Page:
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Genital secretion HIV RNA shedding in HIV-positive patients on ritonavir-boosted protease inhibitor monotherapy or standard combination ART: a cross-sectional sub-study from the PIVOT Trial

Alejandro Arenas-Pinto, Wolfgang Stöhr, Saye Khoo, Amanda Clarke, Nicholas Beeching, Zoe Warwick, Vincent Lee, Laura Else, Rebecca Wiggins, Bridget Ferns, Eleni Nastouli, David Dunn, Charles J Lacey, Nicholas I Paton, the Protease Inhibitor monotherapy Versus Ongoing Triple therapy (PIVOT) Genital Secretion sub-study Team

Corresponding author name: Alejandro Arenas-Pinto
Corresponding author e-mail: a.arenas-pinto@ucl.ac.uk

Citation: Antiviral Therapy 2020; 25:55-59
doi: 10.3851/IMP3340

Date accepted: 17 October 2019
Date published online: 23 March 2020


Background: Protease inhibitors (PI) have relatively low penetration into the genital tract, raising concerns about the potential for genital HIV RNA shedding in patients taking PI-based regimens, particularly PI monotherapy (PI-mono).

Methods: We measured HIV RNA and PI drug concentrations in samples of semen, cervico-vaginal and rectal mucosa secretions, and plasma in patients after 48–96 weeks on PI-mono or standard triple therapy.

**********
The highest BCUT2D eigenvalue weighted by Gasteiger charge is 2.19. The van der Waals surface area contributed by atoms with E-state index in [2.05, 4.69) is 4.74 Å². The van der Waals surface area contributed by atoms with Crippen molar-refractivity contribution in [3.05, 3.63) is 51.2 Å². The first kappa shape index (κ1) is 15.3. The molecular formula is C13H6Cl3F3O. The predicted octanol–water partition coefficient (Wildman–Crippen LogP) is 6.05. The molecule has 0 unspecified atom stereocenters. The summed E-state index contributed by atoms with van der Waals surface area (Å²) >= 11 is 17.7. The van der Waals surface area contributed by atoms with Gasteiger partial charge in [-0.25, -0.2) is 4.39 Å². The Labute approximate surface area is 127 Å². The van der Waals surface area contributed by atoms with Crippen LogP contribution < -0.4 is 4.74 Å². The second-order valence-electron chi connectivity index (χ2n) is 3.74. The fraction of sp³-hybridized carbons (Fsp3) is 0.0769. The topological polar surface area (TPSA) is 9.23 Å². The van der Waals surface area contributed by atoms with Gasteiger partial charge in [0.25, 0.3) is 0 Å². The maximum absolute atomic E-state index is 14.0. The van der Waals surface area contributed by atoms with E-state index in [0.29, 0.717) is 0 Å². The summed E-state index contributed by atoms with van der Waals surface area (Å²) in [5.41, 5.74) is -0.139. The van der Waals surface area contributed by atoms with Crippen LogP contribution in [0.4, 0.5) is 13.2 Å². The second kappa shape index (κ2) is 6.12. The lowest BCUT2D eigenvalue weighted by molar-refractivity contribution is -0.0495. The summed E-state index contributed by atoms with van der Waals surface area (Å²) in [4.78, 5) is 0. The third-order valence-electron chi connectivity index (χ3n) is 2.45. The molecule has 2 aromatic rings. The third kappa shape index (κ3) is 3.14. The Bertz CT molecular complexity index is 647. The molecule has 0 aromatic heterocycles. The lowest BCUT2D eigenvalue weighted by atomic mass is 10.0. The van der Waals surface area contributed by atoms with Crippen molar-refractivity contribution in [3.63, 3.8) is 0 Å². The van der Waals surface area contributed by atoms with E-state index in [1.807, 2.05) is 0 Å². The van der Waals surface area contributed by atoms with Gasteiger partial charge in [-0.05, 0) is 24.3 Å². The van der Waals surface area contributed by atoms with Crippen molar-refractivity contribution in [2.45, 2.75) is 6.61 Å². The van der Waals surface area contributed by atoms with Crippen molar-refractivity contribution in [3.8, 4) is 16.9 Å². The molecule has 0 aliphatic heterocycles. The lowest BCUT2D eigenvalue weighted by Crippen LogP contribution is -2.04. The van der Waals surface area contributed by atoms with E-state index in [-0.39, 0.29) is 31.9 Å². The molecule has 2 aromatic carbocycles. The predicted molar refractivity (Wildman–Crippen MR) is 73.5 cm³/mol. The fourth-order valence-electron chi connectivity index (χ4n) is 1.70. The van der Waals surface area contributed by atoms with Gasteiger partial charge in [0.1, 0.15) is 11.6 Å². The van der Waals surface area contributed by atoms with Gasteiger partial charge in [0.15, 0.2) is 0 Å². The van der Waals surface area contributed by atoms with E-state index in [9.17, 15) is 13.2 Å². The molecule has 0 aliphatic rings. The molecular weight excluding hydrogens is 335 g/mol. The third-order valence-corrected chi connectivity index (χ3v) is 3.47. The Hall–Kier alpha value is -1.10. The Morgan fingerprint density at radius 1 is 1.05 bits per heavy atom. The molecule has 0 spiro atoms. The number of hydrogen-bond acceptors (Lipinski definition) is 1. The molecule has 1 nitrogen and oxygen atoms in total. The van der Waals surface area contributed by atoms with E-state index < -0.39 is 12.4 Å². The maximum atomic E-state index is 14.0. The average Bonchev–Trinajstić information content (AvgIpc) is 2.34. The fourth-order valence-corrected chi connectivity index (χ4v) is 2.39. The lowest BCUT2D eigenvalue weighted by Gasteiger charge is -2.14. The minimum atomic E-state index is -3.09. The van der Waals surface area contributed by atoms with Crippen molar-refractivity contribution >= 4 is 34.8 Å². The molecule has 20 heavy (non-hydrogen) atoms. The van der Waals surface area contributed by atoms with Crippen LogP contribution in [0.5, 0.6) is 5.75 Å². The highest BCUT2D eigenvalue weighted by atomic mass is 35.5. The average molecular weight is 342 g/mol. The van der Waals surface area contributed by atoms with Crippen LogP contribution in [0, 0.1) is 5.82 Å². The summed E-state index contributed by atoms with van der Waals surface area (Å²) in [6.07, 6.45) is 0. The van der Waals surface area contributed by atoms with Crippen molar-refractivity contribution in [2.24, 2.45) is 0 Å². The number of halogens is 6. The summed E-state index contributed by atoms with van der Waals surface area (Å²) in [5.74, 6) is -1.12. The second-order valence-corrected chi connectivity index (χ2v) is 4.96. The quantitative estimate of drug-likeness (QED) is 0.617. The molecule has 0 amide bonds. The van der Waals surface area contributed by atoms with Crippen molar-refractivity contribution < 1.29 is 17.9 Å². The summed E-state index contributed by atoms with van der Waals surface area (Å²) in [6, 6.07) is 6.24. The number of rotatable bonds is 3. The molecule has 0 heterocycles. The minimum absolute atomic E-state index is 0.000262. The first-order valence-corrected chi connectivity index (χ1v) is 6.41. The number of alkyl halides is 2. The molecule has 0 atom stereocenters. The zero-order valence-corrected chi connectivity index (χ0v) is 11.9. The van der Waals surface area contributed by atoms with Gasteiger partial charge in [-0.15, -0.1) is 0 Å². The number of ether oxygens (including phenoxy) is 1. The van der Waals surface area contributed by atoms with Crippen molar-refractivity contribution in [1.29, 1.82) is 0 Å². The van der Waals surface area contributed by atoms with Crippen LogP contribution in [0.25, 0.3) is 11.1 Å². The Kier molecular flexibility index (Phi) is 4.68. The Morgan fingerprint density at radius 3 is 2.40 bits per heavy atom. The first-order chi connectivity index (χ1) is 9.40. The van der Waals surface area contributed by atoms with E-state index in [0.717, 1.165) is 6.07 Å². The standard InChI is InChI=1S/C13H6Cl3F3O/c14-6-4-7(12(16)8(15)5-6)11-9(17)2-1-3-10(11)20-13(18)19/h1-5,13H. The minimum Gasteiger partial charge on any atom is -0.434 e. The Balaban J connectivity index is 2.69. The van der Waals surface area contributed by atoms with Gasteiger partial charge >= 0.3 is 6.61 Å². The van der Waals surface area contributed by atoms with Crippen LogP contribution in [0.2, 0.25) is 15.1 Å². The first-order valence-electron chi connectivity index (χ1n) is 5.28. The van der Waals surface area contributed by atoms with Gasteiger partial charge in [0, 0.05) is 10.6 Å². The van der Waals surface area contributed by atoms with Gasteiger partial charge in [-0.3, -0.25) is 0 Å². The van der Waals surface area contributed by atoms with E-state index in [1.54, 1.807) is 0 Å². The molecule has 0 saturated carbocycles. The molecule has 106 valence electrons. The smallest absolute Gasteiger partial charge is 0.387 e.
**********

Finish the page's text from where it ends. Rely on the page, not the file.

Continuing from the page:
Results: A total of 85 participants were recruited. Of the 43 participants on PI-mono (70% on darunavir [DRV]/ritonavir [r]), 3 had detectable virus in semen or vaginal secretions (all below quantification limit), and none in rectal mucosa or plasma. Among those taking triple therapy, five had detectable virus in semen or vaginal secretions (HIV RNA >50 copies/ml in one), none in rectal mucosa and one in plasma. The median (IQR) concentration of DRV and atazanavir in semen (659.7 [339–1,089] and 128.8 [63–368] ng/ml, respectively) and cervico-vaginal samples (2,768 [312–7,879] and 1,836 [359–3,314] ng/ml, respectively) exceeded their protein adjusted median inhibition concentration (MIC50). DRV concentration in rectal secretions showed higher variability compared with concentration in the other sites, with particularly high rectal secretion/blood ratios (median 8.4, IQR 2.6–68.7:1).

Conclusions: We found no substantive evidence of HIV shedding in patients taking PI-mono, suggesting that PIs provide adequate control of virus in the genital compartment and are unlikely to lead to ongoing sexual transmission.


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